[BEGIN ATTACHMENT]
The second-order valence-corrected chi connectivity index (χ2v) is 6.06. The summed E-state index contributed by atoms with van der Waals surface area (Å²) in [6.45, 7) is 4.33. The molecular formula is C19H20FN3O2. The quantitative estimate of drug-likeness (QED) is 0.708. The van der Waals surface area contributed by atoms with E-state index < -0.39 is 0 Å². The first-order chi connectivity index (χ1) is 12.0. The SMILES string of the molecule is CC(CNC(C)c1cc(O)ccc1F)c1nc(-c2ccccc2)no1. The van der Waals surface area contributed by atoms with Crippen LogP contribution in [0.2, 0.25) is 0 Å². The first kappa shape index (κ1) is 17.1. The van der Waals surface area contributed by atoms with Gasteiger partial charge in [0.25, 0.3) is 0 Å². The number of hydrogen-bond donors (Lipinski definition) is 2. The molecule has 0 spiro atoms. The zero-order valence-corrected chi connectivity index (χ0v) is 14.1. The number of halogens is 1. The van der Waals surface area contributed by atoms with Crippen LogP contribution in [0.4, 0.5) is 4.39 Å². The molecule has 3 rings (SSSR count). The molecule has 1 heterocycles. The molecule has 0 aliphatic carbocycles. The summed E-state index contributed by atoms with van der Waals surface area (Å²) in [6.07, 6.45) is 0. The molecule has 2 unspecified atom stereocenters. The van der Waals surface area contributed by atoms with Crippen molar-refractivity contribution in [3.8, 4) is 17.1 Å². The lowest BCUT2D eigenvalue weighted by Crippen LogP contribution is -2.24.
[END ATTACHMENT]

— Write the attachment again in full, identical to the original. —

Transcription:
The second-order valence-corrected chi connectivity index (χ2v) is 6.06. The summed E-state index contributed by atoms with van der Waals surface area (Å²) in [6.45, 7) is 4.33. The molecular formula is C19H20FN3O2. The quantitative estimate of drug-likeness (QED) is 0.708. The van der Waals surface area contributed by atoms with E-state index < -0.39 is 0 Å². The first-order chi connectivity index (χ1) is 12.0. The SMILES string of the molecule is CC(CNC(C)c1cc(O)ccc1F)c1nc(-c2ccccc2)no1. The van der Waals surface area contributed by atoms with Crippen LogP contribution in [0.2, 0.25) is 0 Å². The first kappa shape index (κ1) is 17.1. The van der Waals surface area contributed by atoms with Gasteiger partial charge in [0.25, 0.3) is 0 Å². The number of hydrogen-bond donors (Lipinski definition) is 2. The molecule has 0 spiro atoms. The zero-order valence-corrected chi connectivity index (χ0v) is 14.1. The number of halogens is 1. The van der Waals surface area contributed by atoms with Crippen LogP contribution in [0.4, 0.5) is 4.39 Å². The molecule has 3 rings (SSSR count). The molecule has 1 heterocycles. The molecule has 0 aliphatic carbocycles. The summed E-state index contributed by atoms with van der Waals surface area (Å²) in [6.07, 6.45) is 0. The molecule has 2 unspecified atom stereocenters. The van der Waals surface area contributed by atoms with Crippen molar-refractivity contribution in [3.8, 4) is 17.1 Å². The lowest BCUT2D eigenvalue weighted by Crippen LogP contribution is -2.24.